Researchers further observed interaction continues through meetings when middle managers, who operate closer to operations, work to identify strategies to solve weaknesses. They also noticed during field observations that plans are flexible - managers make adjustments constantly by including, excluding, or substituting strategic actions directly in response to unpredictable internal and external factors. Every week administrators conduct follow-up meetings with middle managers to discuss and rank priorities. According to one informant, "people need to know exactly what has to be done". The hospital schedule of meetings takes on a character similar to what Axelrod and Cohen (1999) call interaction patterns, where each group develops a specific interaction dynamic with codes, events, and routines known and understood by all members. This second source of strategy demonstrates that the plan is flexible and is constantly adjusted for inclusion, exclusion, or change of actions (known as the influence of unpredictability).

Even with possible limitations because of inspection by regulators, technological development, scarcity of resources and conflict between the shadow system and the legitimized system, the hospital demonstrates it is unwilling to stray from its long-term strategic goals. The permanent adjustments of APW demonstrate that the hospital has learned to deal with unpredictability. The how to is constantly in flux - not the what to as defined earlier. In this kind of strategic practice results come more slowly because the hospital is highly complex and diverse.

Researchers observed that middle managers participated in creative activities as described by Stacey (1996) and Rouleau (2005). These managers took part in meetings where possibilities, priorities and feasibility of suggested actions were freely discussed. One informant stated that "the follow-up of the work and objectives accomplished during the month is done with the right person, at the operational level". Therefore it is with the collaboration of the practitioners' vision that strategic actions are reviewed. Meetings of this type demonstrate the motivation and efforts to integrate managers, leaders and opinion shapers. Equally important is the loose coupling among some internal groups - especially technical professionals - where autonomy is common. In this way the hospital worked to integrate the legitimized system with the shadow system and to coordinate individuals with sectors.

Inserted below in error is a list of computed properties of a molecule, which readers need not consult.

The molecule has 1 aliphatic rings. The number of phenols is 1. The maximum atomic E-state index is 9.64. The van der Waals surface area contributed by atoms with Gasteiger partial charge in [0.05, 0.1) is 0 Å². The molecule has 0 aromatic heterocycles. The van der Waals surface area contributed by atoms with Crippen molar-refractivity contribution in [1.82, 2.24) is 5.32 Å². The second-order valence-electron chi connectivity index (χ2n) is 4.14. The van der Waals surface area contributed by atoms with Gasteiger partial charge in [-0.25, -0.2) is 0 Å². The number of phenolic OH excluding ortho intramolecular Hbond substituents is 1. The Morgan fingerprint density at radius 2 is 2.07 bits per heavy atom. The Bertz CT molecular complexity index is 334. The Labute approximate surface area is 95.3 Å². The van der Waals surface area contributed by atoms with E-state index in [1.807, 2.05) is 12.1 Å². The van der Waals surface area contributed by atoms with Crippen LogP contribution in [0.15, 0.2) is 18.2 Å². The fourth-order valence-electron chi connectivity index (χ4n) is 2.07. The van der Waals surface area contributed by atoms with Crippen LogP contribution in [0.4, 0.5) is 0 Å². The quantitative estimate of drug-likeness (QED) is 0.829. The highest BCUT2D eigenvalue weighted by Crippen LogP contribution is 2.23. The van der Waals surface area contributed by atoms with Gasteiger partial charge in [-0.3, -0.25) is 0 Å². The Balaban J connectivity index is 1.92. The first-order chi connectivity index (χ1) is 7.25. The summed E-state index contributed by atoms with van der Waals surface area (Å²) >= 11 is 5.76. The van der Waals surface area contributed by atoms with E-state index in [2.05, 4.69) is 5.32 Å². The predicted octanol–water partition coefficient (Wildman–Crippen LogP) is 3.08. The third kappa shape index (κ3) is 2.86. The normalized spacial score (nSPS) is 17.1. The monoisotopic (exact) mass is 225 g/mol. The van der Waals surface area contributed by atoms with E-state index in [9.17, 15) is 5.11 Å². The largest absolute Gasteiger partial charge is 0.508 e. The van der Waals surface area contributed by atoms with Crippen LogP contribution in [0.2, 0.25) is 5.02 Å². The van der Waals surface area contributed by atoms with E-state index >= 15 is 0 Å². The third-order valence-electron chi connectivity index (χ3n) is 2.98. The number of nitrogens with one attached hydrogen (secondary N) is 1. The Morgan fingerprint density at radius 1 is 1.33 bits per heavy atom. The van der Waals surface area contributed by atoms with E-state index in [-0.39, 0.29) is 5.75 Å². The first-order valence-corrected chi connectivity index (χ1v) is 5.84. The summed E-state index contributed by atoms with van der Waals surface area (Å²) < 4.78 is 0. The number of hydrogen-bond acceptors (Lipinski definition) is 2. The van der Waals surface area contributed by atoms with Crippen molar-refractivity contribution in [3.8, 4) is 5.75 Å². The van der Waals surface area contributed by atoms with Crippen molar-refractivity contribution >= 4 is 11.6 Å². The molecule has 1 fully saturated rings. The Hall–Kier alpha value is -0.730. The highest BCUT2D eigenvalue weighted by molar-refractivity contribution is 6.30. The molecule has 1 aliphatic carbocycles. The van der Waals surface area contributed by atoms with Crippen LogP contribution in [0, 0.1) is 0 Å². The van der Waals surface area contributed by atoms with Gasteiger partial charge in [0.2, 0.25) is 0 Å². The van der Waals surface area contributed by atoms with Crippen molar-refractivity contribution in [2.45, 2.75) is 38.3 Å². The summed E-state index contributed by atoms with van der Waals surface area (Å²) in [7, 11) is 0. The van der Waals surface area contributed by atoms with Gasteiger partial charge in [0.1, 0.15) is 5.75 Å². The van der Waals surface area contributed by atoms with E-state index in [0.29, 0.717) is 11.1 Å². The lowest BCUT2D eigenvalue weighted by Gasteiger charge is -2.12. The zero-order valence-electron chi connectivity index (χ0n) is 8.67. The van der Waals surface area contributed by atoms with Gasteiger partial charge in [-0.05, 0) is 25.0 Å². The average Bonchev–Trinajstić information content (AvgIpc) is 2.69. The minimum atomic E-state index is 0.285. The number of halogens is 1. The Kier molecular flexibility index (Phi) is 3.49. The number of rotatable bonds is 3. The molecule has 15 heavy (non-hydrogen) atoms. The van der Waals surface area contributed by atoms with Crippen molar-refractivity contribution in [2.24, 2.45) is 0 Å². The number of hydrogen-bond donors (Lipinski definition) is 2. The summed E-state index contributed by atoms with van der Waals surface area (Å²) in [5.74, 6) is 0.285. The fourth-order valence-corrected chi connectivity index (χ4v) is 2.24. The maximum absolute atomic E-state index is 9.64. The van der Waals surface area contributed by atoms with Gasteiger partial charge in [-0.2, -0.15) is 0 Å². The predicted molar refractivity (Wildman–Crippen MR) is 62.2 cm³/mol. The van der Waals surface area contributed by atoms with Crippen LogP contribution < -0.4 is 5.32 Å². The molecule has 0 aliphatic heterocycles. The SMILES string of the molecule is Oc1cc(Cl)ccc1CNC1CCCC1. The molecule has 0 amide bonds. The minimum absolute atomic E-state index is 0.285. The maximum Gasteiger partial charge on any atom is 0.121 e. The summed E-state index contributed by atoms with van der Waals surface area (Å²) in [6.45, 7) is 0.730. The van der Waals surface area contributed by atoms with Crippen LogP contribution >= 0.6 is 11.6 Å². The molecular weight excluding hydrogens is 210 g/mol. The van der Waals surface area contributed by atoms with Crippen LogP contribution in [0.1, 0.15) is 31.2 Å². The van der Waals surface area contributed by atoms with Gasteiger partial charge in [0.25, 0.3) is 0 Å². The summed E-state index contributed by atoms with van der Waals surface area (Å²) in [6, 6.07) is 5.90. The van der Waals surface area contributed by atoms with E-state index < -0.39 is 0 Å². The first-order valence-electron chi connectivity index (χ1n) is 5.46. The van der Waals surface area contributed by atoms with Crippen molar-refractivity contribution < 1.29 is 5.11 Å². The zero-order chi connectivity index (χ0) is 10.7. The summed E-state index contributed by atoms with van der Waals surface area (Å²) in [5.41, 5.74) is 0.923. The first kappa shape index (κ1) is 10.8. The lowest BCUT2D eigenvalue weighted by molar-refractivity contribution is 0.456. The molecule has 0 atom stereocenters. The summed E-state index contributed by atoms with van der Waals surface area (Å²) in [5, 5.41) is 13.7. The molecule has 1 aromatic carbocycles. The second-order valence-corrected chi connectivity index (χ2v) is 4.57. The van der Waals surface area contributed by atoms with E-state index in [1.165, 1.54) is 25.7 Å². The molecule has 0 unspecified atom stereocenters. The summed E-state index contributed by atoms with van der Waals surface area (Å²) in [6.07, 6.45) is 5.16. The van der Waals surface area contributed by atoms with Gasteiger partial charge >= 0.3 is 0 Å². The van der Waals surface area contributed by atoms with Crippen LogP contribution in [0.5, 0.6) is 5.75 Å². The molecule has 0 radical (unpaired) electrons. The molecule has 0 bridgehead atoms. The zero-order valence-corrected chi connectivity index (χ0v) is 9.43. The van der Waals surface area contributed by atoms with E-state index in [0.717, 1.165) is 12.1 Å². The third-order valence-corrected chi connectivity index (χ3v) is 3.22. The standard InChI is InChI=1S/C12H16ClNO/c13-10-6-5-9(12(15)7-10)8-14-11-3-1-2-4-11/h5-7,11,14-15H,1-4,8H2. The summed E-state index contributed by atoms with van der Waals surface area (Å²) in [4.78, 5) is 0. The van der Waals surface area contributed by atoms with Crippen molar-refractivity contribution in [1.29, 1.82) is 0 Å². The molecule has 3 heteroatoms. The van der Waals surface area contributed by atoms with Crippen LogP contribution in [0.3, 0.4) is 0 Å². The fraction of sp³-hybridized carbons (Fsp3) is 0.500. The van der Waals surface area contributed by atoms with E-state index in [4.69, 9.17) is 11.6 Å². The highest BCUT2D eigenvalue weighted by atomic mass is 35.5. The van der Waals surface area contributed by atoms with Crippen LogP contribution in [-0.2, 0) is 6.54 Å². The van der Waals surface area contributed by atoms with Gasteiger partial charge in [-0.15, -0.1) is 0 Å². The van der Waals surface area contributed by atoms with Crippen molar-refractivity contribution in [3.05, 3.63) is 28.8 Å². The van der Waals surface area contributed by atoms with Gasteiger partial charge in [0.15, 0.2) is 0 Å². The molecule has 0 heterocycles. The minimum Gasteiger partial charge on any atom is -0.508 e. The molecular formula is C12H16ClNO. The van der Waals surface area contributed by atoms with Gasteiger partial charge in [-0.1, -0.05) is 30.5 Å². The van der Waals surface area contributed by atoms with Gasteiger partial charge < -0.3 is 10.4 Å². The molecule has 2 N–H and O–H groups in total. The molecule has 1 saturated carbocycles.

Researchers identified a gap between goals, strategies that were internally mandated and externally communicated to stakeholders, and emerging objectives or strategies flowing from organizational dynamics - informal activities leading to effective implementation. This phenomenon illustrates a symbolic frame of reference in strategic management as well as the organization's capacity to regulate itself and adjust to the environment. To managers this gap is justified by the complex nature of the organization that demands diversified, flexible and effective management practices. One informant reported that "the establishment of a process of strategic planning in the health system is painful because the system itself, health plans or public health care, undergoes almost constant change". Strategic management has effectively assisted the organization to become more pro-active and less reactive.

Implementation of strategies. Hospital management worked hard to resolve conflicts of interest and to teach managers to live with unpredictability. The implementation of strategies in the hospital illustrates a political rationality or framework in organizations, as noted by Pettigrew (1977) and Bolman and Deal (2003).

Management attempted to manipulate the groups to minimize resistance and engage them in the change process - especially leaders and opinion makers. Management negotiated with the groups throughout plan preparation and implementation. One informant noted that rather than working with all collaborators, they worked with "fifty, sixty people that spread the organizational culture, planning and quality to the rest of the organization". Administrators created specific managerial positions so clinical staff could be cared for by managers with medical training.